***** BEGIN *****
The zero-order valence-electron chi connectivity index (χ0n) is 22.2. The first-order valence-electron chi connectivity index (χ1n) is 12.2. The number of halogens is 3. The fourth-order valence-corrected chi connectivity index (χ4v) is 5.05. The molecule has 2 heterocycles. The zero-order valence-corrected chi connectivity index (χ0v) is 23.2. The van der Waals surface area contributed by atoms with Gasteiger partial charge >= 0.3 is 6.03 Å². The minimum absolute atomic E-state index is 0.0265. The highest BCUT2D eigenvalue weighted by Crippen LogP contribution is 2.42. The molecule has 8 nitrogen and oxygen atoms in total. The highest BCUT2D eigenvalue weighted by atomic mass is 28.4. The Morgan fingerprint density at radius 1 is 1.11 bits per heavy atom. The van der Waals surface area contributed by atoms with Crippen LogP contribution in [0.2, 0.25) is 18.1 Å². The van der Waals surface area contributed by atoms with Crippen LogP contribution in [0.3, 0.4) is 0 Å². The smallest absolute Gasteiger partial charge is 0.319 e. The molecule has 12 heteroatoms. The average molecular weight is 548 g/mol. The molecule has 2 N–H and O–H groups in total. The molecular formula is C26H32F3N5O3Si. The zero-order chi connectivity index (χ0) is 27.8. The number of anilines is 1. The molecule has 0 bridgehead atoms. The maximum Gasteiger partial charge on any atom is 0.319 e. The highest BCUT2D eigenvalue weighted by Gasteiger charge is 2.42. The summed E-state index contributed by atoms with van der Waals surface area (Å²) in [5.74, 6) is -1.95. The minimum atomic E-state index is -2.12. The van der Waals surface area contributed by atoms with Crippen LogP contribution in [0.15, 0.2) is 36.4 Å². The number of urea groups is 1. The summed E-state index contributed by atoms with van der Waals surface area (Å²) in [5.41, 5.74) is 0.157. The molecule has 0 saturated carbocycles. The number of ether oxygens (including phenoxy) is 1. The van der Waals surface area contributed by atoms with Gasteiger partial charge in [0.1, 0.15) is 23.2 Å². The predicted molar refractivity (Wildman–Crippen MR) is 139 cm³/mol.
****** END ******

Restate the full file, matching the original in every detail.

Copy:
The zero-order valence-electron chi connectivity index (χ0n) is 22.2. The first-order valence-electron chi connectivity index (χ1n) is 12.2. The number of halogens is 3. The fourth-order valence-corrected chi connectivity index (χ4v) is 5.05. The molecule has 2 heterocycles. The zero-order valence-corrected chi connectivity index (χ0v) is 23.2. The van der Waals surface area contributed by atoms with Gasteiger partial charge >= 0.3 is 6.03 Å². The minimum absolute atomic E-state index is 0.0265. The highest BCUT2D eigenvalue weighted by Crippen LogP contribution is 2.42. The molecule has 8 nitrogen and oxygen atoms in total. The highest BCUT2D eigenvalue weighted by atomic mass is 28.4. The Morgan fingerprint density at radius 1 is 1.11 bits per heavy atom. The van der Waals surface area contributed by atoms with Crippen LogP contribution in [0.2, 0.25) is 18.1 Å². The van der Waals surface area contributed by atoms with Crippen LogP contribution in [0.3, 0.4) is 0 Å². The smallest absolute Gasteiger partial charge is 0.319 e. The molecule has 12 heteroatoms. The average molecular weight is 548 g/mol. The molecule has 2 N–H and O–H groups in total. The molecular formula is C26H32F3N5O3Si. The zero-order chi connectivity index (χ0) is 27.8. The number of anilines is 1. The molecule has 0 bridgehead atoms. The maximum Gasteiger partial charge on any atom is 0.319 e. The highest BCUT2D eigenvalue weighted by Gasteiger charge is 2.42. The summed E-state index contributed by atoms with van der Waals surface area (Å²) in [5.74, 6) is -1.95. The minimum atomic E-state index is -2.12. The van der Waals surface area contributed by atoms with Crippen LogP contribution in [0.15, 0.2) is 36.4 Å². The number of urea groups is 1. The summed E-state index contributed by atoms with van der Waals surface area (Å²) in [5.41, 5.74) is 0.157. The molecule has 0 saturated carbocycles. The number of ether oxygens (including phenoxy) is 1. The van der Waals surface area contributed by atoms with Gasteiger partial charge in [0.1, 0.15) is 23.2 Å². The predicted molar refractivity (Wildman–Crippen MR) is 139 cm³/mol.